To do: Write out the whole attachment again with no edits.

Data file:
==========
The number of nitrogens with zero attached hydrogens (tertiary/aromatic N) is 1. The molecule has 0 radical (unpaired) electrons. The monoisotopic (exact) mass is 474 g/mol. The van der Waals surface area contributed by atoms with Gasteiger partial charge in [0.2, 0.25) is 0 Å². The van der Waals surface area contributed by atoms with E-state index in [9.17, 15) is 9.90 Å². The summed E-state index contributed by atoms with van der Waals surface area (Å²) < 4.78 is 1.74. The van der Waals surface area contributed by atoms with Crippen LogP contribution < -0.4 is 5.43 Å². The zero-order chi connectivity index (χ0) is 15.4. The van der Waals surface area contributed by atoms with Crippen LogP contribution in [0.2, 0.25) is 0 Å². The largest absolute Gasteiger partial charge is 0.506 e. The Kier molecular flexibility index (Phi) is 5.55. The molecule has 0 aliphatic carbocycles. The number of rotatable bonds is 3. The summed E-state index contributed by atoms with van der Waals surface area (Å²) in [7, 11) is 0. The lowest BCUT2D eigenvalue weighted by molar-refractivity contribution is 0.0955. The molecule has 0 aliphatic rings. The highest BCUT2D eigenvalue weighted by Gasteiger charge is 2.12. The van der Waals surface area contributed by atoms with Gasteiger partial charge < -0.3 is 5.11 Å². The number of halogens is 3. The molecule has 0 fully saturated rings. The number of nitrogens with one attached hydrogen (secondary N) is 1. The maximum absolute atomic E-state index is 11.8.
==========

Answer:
The number of nitrogens with zero attached hydrogens (tertiary/aromatic N) is 1. The molecule has 0 radical (unpaired) electrons. The monoisotopic (exact) mass is 474 g/mol. The van der Waals surface area contributed by atoms with Gasteiger partial charge in [0.2, 0.25) is 0 Å². The van der Waals surface area contributed by atoms with E-state index in [9.17, 15) is 9.90 Å². The summed E-state index contributed by atoms with van der Waals surface area (Å²) < 4.78 is 1.74. The van der Waals surface area contributed by atoms with Crippen LogP contribution < -0.4 is 5.43 Å². The zero-order chi connectivity index (χ0) is 15.4. The van der Waals surface area contributed by atoms with Crippen LogP contribution in [0.2, 0.25) is 0 Å². The largest absolute Gasteiger partial charge is 0.506 e. The Kier molecular flexibility index (Phi) is 5.55. The molecule has 0 aliphatic carbocycles. The number of rotatable bonds is 3. The summed E-state index contributed by atoms with van der Waals surface area (Å²) in [7, 11) is 0. The lowest BCUT2D eigenvalue weighted by molar-refractivity contribution is 0.0955. The molecule has 0 aliphatic rings. The highest BCUT2D eigenvalue weighted by Gasteiger charge is 2.12. The van der Waals surface area contributed by atoms with Gasteiger partial charge < -0.3 is 5.11 Å². The number of halogens is 3. The molecule has 0 fully saturated rings. The number of nitrogens with one attached hydrogen (secondary N) is 1. The maximum absolute atomic E-state index is 11.8.